The Southern region of Cork, Limerick and Waterford has seen several essential road projects delayed over the past 18 months. The CIF is warning that the slowdown in investment threatens growth in region in the next five years.
In a CIF member survey 75% of respondents were not confident that essential projects Project 2040 will materialise in their regions. This lack of investment and development in Ireland’s southern region is causing it to fall behind projections, despite big promises from Project Ireland 2014.
Speaking at the CIF’s Southern Construction Summit, CIF Regional Director, Conor O’Connell, stated: “Southern Ireland is the key to reaching the targets set out in Project Ireland 2040. Cork, Limerick and Galway must grow at double the rate of Dublin to ensure that 75% of the expected population growth of 1 million live and work outside the Capital city by 2040. Simply, put the Government is not doing enough to ensure that there are houses, schools, and roads to support this population growth. To develop the south and other regional areas, the Government needs to invest in infrastructure. This will provide opportunities for an increasing population in the longer term. It will also provide much-needed employment locally for construction workers who otherwise face long commute times or extortionate rent in Dublin.
“Cork has a great story and private sector investment in the city and wider county is strong. Many global companies establish here and housing supply is improving. However, public sector investment in critical infrastructure is not keeping up.
If we continue to neglect Southern infrastructure, people will continue to have no choice but to go to Dublin. We have a chance to make Cork a thriving hub of an economic corridor including Limerick, Galway and Sligo to counterbalance Dublin. However, a huge proportion of investment is either delayed or stalled. Project delays like the Dunkettle Interchange consign people in the region to further years of commuting, poor road safety and reduce investment in jobs in their areas.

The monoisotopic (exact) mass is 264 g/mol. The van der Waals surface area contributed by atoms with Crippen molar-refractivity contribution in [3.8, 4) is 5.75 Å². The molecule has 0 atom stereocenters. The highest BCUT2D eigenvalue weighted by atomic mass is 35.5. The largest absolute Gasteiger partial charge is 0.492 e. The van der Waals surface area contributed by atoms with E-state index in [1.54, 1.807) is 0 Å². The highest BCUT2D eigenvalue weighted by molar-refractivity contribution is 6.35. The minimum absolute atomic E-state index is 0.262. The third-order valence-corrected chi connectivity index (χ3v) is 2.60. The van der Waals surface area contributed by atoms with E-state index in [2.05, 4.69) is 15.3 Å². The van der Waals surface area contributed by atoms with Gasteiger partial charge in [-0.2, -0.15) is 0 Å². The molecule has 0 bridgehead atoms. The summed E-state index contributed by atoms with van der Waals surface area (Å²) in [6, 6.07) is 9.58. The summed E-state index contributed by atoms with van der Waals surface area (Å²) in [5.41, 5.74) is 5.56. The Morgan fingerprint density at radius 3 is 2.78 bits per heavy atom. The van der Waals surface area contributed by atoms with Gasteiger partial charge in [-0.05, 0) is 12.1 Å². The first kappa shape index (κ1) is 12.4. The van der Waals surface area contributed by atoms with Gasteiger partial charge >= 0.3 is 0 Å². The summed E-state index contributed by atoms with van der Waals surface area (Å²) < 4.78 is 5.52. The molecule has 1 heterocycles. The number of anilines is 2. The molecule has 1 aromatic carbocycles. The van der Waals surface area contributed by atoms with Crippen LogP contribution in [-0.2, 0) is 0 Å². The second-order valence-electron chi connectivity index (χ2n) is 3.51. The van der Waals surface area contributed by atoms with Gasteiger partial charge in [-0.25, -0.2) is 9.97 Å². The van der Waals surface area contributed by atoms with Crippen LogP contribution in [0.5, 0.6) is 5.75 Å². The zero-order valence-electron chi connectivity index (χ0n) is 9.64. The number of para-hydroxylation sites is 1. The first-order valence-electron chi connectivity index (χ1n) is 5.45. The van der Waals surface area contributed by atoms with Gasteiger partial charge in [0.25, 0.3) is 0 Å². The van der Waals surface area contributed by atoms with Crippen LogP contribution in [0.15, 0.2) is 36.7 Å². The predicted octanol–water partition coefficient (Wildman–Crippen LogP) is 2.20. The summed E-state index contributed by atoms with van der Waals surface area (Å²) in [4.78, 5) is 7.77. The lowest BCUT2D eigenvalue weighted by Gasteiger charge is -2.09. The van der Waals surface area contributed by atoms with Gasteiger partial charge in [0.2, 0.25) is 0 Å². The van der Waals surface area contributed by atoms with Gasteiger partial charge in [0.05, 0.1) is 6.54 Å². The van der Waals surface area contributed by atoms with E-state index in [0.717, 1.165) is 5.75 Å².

It is a monumental failure that the region with the most economic promise outside of Dublin is continuously neglected. The CIF’s recent crane count recently showed that Cork had 12 cranes compared to Dublin’s 123; demonstrating the divide between activity across the regions.”
The disparity between construction in Dublin and Ireland’s regional counties is apparent, with 48% of Irish construction workers often travelling for jobs in Dublin, despite 76% being located outside our capital. The survey also showed that 56% of companies have seen a slow down of activity in their area over the past year.
The CIF Southern Construction Summit is an attempt to galvanise stakeholders in the region to make a compelling case for increased investment.
Speaking at the summit, Conor O’Connell CIF’s Regional Director, said: “We are sending a strong message to Government that they must not neglect infrastructure in the south. Private investment in Cork and the wider region is not being matched by public sector driven infrastructure, regeneration and housing investment. This is limiting Cork’s ability to attract and retain investment. This must be addressed rapidly, and we are calling on all politicians, representative bodies, and local authorities to come together to tackle the inertia in the system”.